• Tue. Feb 27th, 2024

How a scholarly spat shaped a century of genetic research

How a scholarly spat shaped a century of genetic research

William Bateson (left) and Raphael Weldon had different ideas about the nature of inheritance.Credit: John Innes Archives, courtesy of the John Innes Foundation

Contested inheritance: the battle against Mendel and the future of biology Gregory Radick University of Chicago Press (2023)

Between 1856 and 1863, an Austrian monk named Gregor Mendel conducted a series of pioneering experiments with plant breeding. Using garden peas (Pisum sativum), he demonstrated that seed color and plant height are transmitted to the next generation in a 3:1 ratio—for example, three plants with yellow peas for every one green pea. Mendel proposed that unknown particles, which he called elements, were the source of this pattern. The type of element each offspring inherits determines whether it will have a ‘dominant’ majority or a ‘recessive’ minority trait. Monk died before the term gene was coined, but his theories became known as Mendelian genetics.

Inn Disputed inheritance, historian of science Gregory Radick provides a scholarly, detailed, and perceptive analysis of why Mendelian genetics has long dominated our approach to understanding heredity, despite bold attempts to propose alternatives. The answer lies in the fierce competition between the two scientists in the early days of the field.

Radick divides his analysis into three parts: Before, Battle, and Beyond. The first part draws together the threads of mid- to late-nineteenth-century studies that analyze heredity using a range of approaches, from breeding experiments to statistical analyzes of trait variation. These comparisons demonstrate how different thinking about evolution and heredity was at the time.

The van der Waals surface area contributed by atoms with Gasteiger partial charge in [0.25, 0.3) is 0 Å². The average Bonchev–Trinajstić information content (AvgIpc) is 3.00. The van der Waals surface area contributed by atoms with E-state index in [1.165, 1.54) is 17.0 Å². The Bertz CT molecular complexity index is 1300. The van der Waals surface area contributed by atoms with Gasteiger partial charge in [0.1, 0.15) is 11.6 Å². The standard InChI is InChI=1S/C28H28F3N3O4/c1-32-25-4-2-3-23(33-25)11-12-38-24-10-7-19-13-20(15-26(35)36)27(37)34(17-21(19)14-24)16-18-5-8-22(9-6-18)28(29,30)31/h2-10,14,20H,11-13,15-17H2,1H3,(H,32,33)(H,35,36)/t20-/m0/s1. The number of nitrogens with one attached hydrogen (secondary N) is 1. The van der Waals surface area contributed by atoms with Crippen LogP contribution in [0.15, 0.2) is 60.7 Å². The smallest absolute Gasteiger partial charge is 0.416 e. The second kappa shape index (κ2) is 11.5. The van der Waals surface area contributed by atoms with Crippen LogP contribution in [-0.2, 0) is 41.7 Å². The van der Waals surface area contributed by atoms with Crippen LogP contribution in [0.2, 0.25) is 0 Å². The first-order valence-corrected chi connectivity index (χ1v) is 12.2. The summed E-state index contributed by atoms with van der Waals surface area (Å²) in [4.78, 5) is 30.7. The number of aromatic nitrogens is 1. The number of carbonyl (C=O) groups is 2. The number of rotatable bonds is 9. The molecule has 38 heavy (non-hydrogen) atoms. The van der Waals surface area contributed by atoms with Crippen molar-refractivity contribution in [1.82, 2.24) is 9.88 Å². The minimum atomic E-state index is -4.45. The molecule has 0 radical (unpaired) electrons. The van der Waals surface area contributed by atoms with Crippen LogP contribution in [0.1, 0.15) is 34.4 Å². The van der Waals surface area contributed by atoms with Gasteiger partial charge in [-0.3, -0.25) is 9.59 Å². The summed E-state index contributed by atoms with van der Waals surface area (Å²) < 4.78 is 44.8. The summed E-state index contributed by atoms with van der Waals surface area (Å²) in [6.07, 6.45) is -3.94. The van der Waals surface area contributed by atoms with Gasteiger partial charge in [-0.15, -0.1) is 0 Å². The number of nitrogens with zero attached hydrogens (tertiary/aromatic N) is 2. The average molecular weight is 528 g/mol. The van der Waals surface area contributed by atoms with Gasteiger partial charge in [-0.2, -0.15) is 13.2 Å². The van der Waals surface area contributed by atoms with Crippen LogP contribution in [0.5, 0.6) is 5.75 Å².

Two opposing views

Mendel’s findings gained attention after they were repeated by a group of botanists in 1900. The attention of many biologists turned to a newly proposed element, which in 1909 was named the gene. Some have argued that Mendel’s ideas about the inheritance of these particles could explain how each trait was passed down from generation to generation. But others were not satisfied. Mendelian thought did not allow for the influence of environment, natural selection and other considerations in heredity.

Radick presents a battle over the nature of heredity—the foundation of all future studies of biology. Both groups were led by English zoologists William Bateson of Cambridge University and Raphael Weldon of Oxford University. They were friends as undergraduates who were separated by competition. Bateson was an influential advocate of Mendelian genetics. But Weldon viewed variation in traits as a spectrum—influenced by genes, yes, but also by development, environment, and the ancestral history of each species.

Common pea, Pisum sativum, Pois ordinarye, 53. Hand-colored copperplate engraving of botanical illustration.

garden peas, Pisum sativumHe was instrumental in Gregor Mendel’s research on heredity.Credit: Alamy

Radick describes how these two men and their supporters fiercely defended their positions in public debates, soirées, journals, and extensive correspondence. The engagements were often brutal. When Bateson was elected to a committee of the Royal Society in London, he used his influence to change the rules to prevent the research of Weldon and other committee members from being published in its journals. Outraged by what he saw as a deliberate attempt to silence scientific progress, Weldon founded an independent publication, Biometrica, along with his supporters – eugenicist Francis Galton and his protégé Carl Pearson. Bateson devoted half of his 1902 book to Mendel’s principles of inheritanceAttack Weldon’s research directly.